A lawsuit alleging that some student loan debtors who have declared bankruptcy do not have to pay back some of their loans—and may have refunds coming to them

Case Overview

If you have received an email regarding the class action captioned In re: Evan Brian Crocker and Michael Shahbazi v. Navient Solutions, LLC and Navient Credit Finance Corporation, then you have been identified in a court proceeding as possibly being eligible to join a class action lawsuit regarding repayment of your student loans. This Notice was sent for the sole purpose of notifying those persons who may be entitled to participate in this case, of an Agreed Order entered by the Court suspending collection communications from Navient Solutions, LLC and Navient Credit Finance Corporation to certain educational loan borrowers. The Court has not yet ruled on the merits of claims or defenses asserted by any party to the case. There is no assurance at this time that any relief will be granted, nor if granted, the nature and amount of relief. Even if you have not received an email regarding this lawsuit, but you have declared bankruptcy since October 2005 and you had, at the time of your bankruptcy, student loans owned and/or serviced by Navient Solutions and/or Navient Credit Finance Corporation, then you may be eligible to join this lawsuit. This lawsuit—In re: Evan Brian Crocker and Michael Shahbazi v. Navient Solutions, LLC and Navient Credit Finance Corporation—alleges that, under the law, certain loans made or serviced by Navient should have been “discharged,” or erased, in bankruptcy proceedings taking place since October 2005. The loans in question are known as “non-qualified education loans.” They include:

  • Private educational loans made to students attending non-Title IV accredited schools; and
  • Private loans that were not made for “qualified educational expenses,” meaning that the funds were not used for a traditional four-year college. These loans include career training loans and loans made to students for some post-graduate programs.

If you’d like to search for a specific school, or verify whether a school is Title IV, you can do that here. This lawsuit alleges that debtors with non-qualified education loans who have declared bankruptcy since October 2005 are not responsible to repay those loans to Navient. This lawsuit further alleges that debtors who have already repaid debts to Navient may be entitled to a refund of all or some of those payments.

January 2020 Case Update

As you may be aware, we filed a lawsuit alleging that, under Federal bankruptcy law, private non-qualified education loans made or serviced by Navient should have been “discharged,” or cancelled, in bankruptcy proceedings having taken place since October 2005. Private non-qualified education loans include loans made to attend non-Title IV accredited schools, or for programs such as trade schools or certain post-graduate programs. More information about whether you have a covered loan and about the lawsuit more generally is available at On October 21, 2019, the Fifth Circuit Court of Appeals issued an opinion on both the merits and the scope of this lawsuit. On the merits, the Fifth Circuit held that the loans at issue in this lawsuit – private non-qualified education loans – are dischargeable in bankruptcy. This ruling supports Navient’s agreement to suspend collection communications to debtors who have received a discharge in bankruptcy. Given this ruling on the merits, we believe even more strongly that private non-qualified education loans are dischargeable in bankruptcy throughout the nation, and we feel strongly that Navient should not be collecting payments on these loans or otherwise harassing debtors after they have received a bankruptcy discharge. With regard to the scope of the lawsuit, the Fifth Circuit held that our lawsuit only covers individuals who live within the Southern District of Texas – Houston and the surrounding areas. We moved for reconsideration of the Fifth Circuit’s decision about the scope of the lawsuit, and just last week we were notified that the full Fifth Circuit did not alter its decision in any way. We continue to study the law to determine how we can obtain effective relief for student loan debtors with private non-qualified education loans outside of the Southern District of Texas. We will post a copy of the Fifth Circuit’s opinion and reconsideration denial at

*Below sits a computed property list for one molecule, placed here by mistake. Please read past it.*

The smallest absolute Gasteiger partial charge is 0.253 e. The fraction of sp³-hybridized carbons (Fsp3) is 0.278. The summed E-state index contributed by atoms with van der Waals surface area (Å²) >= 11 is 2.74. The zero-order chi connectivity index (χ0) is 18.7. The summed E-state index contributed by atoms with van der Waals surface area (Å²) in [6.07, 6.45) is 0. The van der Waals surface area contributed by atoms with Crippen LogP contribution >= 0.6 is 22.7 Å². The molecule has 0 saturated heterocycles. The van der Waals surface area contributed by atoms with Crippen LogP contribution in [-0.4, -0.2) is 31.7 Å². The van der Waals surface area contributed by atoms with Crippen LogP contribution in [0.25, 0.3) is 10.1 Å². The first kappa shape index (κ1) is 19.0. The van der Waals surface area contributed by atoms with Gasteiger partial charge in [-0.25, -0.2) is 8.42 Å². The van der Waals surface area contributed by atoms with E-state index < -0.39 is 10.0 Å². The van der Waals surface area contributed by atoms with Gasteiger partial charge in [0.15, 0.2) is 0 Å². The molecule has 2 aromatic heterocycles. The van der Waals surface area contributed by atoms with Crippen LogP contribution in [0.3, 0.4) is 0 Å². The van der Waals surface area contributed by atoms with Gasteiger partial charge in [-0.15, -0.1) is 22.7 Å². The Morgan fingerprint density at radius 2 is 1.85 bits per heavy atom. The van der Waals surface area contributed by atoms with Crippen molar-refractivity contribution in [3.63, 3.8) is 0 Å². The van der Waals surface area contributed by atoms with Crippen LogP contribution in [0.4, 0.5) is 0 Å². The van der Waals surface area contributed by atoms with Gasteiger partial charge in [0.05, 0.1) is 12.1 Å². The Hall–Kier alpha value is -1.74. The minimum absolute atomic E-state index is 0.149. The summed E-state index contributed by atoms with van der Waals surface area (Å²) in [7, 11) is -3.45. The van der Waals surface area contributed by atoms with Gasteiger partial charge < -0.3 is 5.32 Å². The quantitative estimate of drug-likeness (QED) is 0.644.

Phishing and Scam Alert

On an unrelated note, we have received notice that at least some student loan debtors have been targeted in an internet phishing scam that suggests that class members need to pay money in order to participate in a class action lawsuit to be released from their student debt. In order to protect you from this and any other kind of similar scam, we wanted to notify you that we will never solicit money from you or any other class member, and that you do not need to pay any money to be a member of this class action lawsuit. We may contact you later to request information or documents in connection with a trial or settlement of this matter, but we will never request money directly from you.

Get More Information

For more information about this lawsuit and about whether you may qualify to join it, you may:

  • Fill out the form in the Contact Us section of this website, and one of our representatives will contact you; or 
  • Call (844) 357-7289 to speak to one of our representatives; or
  • See the Case Information or News Articles and Case Filings section of this website for basic information, links to court filings, and links to news reports regarding this lawsuit.